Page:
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Families Seek Justice for Victims of June 2019 Crackdown in Khartoum

FILE - People shout slogans as tens of thousands of people march on the streets demanding the ruling military hand over to civilians, in Khartoum, Sudan, June 30, 2019.
FILE - People shout slogans as tens of thousands of people march on the streets demanding the ruling military hand over to civilians, in Khartoum, Sudan, June 30, 2019.

Sudanese investigators recently questioned top military chiefs on the ruling Sovereign Council about a deadly June 2019 crackdown on pro-democracy protesters. But right defenders and relatives of victims doubt the generals will ever face justice.

Those being investigated include the head of the ruling Sovereign Council, General Abdelfatah al-Burhan, and the head of the controversial Rapid Support Forces, Mohamed Hamdan Dagalo, who rights groups blame for the violent dispersal that left more than 120 people dead.

A special investigation committee was formed in October 2019 and 3,000 witnesses provided testimony to the committee.

In a televised interview, the chief of the committee, Nabeel Adeeb, confirmed the investigations with military generals.

Adeeb says they summoned anyone they thought is relevant or has information to provide. No one objected it and they were not prevented from summoning any person, with no exceptions.

The crackdown took place on June 3, 2019, when security forces attacked and dispersed thousands of pro-democracy protesters in Khartoum.

In June 2019, a spokesman for the then-ruling military junta, General Shams Eldin al-Kabashi, admitted on national television that generals planned the dispersal.

Kabashi says they called for a meeting that was attended by all of the transitional military council and the chief of security forces and took advice from the legal apparatuses to deal with the sit-in. We then directed the military leaders to plan the dispersal of the sit-in; they put their plan and executed it and then what happened has already happened, we are sorry about it, there were some mistakes and committing of abuses.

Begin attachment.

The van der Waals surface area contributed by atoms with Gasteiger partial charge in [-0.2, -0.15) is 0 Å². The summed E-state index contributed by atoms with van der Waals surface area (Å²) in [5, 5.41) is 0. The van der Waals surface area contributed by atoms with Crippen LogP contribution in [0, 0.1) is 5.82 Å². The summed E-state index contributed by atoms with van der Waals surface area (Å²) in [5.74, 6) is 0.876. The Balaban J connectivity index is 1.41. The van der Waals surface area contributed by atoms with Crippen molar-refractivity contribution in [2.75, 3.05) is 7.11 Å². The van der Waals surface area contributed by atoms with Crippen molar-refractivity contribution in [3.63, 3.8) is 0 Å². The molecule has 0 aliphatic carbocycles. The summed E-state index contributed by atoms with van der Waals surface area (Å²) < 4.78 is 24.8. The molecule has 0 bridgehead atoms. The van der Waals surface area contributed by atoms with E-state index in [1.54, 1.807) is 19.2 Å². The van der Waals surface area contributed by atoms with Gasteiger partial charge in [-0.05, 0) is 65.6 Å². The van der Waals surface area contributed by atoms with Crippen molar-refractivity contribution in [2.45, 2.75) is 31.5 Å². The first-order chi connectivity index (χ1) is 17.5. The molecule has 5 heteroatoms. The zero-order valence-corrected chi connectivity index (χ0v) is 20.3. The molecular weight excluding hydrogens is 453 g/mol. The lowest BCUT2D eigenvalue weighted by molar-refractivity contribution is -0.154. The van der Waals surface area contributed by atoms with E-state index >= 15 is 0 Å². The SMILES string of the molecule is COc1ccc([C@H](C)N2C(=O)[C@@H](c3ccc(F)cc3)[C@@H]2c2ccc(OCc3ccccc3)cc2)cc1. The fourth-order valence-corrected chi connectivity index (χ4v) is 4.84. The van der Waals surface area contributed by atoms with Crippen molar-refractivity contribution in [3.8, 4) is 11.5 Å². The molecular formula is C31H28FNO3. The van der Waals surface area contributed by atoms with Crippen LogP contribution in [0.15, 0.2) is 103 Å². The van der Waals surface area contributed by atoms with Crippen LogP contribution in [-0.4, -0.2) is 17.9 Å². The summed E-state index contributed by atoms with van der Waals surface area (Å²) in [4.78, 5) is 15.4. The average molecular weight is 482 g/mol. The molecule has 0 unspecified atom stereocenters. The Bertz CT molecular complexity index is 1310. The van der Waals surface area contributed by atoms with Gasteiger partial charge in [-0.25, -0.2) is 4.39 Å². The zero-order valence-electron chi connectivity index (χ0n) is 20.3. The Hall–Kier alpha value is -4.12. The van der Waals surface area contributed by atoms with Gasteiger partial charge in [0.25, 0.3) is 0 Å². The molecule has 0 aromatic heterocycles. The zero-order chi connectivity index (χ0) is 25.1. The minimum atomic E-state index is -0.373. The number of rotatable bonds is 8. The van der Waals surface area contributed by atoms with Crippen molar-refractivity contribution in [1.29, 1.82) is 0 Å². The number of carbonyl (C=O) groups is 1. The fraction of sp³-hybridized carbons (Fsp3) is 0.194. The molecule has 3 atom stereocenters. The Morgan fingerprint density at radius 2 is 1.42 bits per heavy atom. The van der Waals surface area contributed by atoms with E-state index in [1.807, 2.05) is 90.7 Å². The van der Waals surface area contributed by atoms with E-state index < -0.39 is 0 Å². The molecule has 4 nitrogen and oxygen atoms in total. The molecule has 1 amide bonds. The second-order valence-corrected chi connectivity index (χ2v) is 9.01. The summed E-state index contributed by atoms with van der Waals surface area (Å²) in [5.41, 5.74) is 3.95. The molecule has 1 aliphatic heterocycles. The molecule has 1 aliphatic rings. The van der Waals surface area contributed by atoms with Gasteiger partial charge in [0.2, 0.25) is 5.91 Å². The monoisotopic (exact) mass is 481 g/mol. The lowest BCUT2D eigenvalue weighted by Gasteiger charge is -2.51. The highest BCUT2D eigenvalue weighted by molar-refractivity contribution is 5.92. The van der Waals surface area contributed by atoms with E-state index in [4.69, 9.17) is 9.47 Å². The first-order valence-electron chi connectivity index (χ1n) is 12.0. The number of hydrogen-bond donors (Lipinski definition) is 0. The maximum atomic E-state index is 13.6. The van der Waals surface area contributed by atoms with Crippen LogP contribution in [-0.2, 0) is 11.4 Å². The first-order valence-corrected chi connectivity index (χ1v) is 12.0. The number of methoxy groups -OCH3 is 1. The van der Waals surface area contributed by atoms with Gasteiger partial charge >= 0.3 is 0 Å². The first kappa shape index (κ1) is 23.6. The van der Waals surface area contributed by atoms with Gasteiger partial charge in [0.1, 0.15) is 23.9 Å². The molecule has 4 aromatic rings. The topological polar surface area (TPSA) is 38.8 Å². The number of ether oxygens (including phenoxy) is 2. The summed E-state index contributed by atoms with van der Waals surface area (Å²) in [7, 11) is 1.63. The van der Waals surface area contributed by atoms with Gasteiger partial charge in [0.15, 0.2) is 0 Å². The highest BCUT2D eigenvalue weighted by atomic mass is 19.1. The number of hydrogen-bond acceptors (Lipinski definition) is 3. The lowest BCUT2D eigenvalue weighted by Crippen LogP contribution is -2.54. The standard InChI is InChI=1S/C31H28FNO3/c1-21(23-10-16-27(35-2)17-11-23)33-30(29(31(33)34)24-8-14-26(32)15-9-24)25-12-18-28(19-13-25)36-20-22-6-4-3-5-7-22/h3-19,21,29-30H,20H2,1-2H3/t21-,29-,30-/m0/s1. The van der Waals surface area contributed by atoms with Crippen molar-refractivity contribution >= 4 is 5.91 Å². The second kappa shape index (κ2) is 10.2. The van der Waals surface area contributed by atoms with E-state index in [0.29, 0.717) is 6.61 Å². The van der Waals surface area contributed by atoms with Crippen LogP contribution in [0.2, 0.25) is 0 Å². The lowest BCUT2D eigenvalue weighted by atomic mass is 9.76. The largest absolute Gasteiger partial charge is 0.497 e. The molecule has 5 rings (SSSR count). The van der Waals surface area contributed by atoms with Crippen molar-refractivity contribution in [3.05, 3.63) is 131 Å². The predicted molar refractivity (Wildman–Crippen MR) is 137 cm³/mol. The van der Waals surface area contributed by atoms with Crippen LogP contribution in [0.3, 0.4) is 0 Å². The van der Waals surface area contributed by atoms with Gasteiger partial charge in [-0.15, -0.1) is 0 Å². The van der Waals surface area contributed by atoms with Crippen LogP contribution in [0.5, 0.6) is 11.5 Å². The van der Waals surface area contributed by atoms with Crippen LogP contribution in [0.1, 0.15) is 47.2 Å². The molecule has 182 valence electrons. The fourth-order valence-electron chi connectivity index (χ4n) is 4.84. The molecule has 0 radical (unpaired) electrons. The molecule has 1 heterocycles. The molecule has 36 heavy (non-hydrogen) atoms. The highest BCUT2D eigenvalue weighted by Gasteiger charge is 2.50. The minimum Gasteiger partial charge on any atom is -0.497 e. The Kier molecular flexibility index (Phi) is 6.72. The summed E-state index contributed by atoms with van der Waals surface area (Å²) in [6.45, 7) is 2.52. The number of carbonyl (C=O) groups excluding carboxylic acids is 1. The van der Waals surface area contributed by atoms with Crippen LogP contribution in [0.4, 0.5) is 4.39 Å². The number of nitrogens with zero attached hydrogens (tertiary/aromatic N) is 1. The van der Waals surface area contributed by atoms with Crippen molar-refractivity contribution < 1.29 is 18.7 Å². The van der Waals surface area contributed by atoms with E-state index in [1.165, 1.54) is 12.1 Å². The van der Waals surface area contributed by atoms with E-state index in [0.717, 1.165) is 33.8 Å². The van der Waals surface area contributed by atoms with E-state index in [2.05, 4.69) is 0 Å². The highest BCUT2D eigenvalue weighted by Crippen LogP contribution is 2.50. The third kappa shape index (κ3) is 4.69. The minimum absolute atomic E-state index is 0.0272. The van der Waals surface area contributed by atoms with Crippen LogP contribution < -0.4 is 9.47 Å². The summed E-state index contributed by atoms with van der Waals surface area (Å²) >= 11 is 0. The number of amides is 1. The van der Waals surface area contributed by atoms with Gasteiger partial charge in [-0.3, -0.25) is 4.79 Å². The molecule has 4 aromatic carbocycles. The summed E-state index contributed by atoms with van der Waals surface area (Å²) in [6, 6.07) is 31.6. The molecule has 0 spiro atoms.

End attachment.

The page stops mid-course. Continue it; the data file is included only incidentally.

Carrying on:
Al-Kabashi now says he misspoke that day.

Kabashi says he mentioned the dispersal of the sit-in in his previous statements but what he said was taken out of context.

In April 2021, a group known as the Families of the December Revolution Victims asked the International Criminal Court to investigate the dispersal for possible crimes against humanity.

Farah Abbas, a father of a victim and the chief of the organization, says he expects the committee of the sit-in dispersal will say what happened cannot be changed as the military leaders said. The case files are in front of the ICC and the ICC is completing the gaps and defects in the local justice system and courts when there is no willingness to achieve justice and when there is an absence of law.

Relatives of victims like Eman Ismail, a mother of a June 3 crackdown victim, doubt any of the military generals will face justice.

She says there is a sluggishness about the procedures of the opened cases regarding the victims and that refers to the unqualified and non-transparent justice system. The sit-in dispersal committee isn’t useful and is unnecessary as the evidence is abundant. Truth requires courage from the killers to admit to the Sudanese people that they committed violence and let people decide the path of justice.

The families of the victims called for a gathering around the military headquarters in Khartoum Tuesday, but the Sudanese military blocked access with barricades and heavy vehicles.